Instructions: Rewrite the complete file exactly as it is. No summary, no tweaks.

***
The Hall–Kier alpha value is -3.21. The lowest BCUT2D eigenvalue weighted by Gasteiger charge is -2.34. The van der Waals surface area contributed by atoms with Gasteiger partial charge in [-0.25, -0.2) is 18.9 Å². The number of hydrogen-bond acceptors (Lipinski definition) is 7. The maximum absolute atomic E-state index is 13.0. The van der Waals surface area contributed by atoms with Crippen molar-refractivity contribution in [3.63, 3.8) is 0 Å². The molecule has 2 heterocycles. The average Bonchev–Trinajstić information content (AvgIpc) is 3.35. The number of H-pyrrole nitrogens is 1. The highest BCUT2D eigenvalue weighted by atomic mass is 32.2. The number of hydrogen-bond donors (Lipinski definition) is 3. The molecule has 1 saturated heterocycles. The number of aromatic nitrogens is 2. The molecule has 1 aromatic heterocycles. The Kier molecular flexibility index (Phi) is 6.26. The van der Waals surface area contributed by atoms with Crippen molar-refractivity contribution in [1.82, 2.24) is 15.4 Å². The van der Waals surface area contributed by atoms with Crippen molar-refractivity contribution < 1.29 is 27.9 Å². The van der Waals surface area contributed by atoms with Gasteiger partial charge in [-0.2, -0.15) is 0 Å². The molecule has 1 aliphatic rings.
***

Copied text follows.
The Hall–Kier alpha value is -3.21. The lowest BCUT2D eigenvalue weighted by Gasteiger charge is -2.34. The van der Waals surface area contributed by atoms with Gasteiger partial charge in [-0.25, -0.2) is 18.9 Å². The number of hydrogen-bond acceptors (Lipinski definition) is 7. The maximum absolute atomic E-state index is 13.0. The van der Waals surface area contributed by atoms with Crippen molar-refractivity contribution in [3.63, 3.8) is 0 Å². The molecule has 2 heterocycles. The average Bonchev–Trinajstić information content (AvgIpc) is 3.35. The number of H-pyrrole nitrogens is 1. The highest BCUT2D eigenvalue weighted by atomic mass is 32.2. The number of hydrogen-bond donors (Lipinski definition) is 3. The molecule has 1 saturated heterocycles. The number of aromatic nitrogens is 2. The molecule has 1 aromatic heterocycles. The Kier molecular flexibility index (Phi) is 6.26. The van der Waals surface area contributed by atoms with Crippen molar-refractivity contribution in [1.82, 2.24) is 15.4 Å². The van der Waals surface area contributed by atoms with Crippen molar-refractivity contribution < 1.29 is 27.9 Å². The van der Waals surface area contributed by atoms with Gasteiger partial charge in [-0.2, -0.15) is 0 Å². The molecule has 1 aliphatic rings.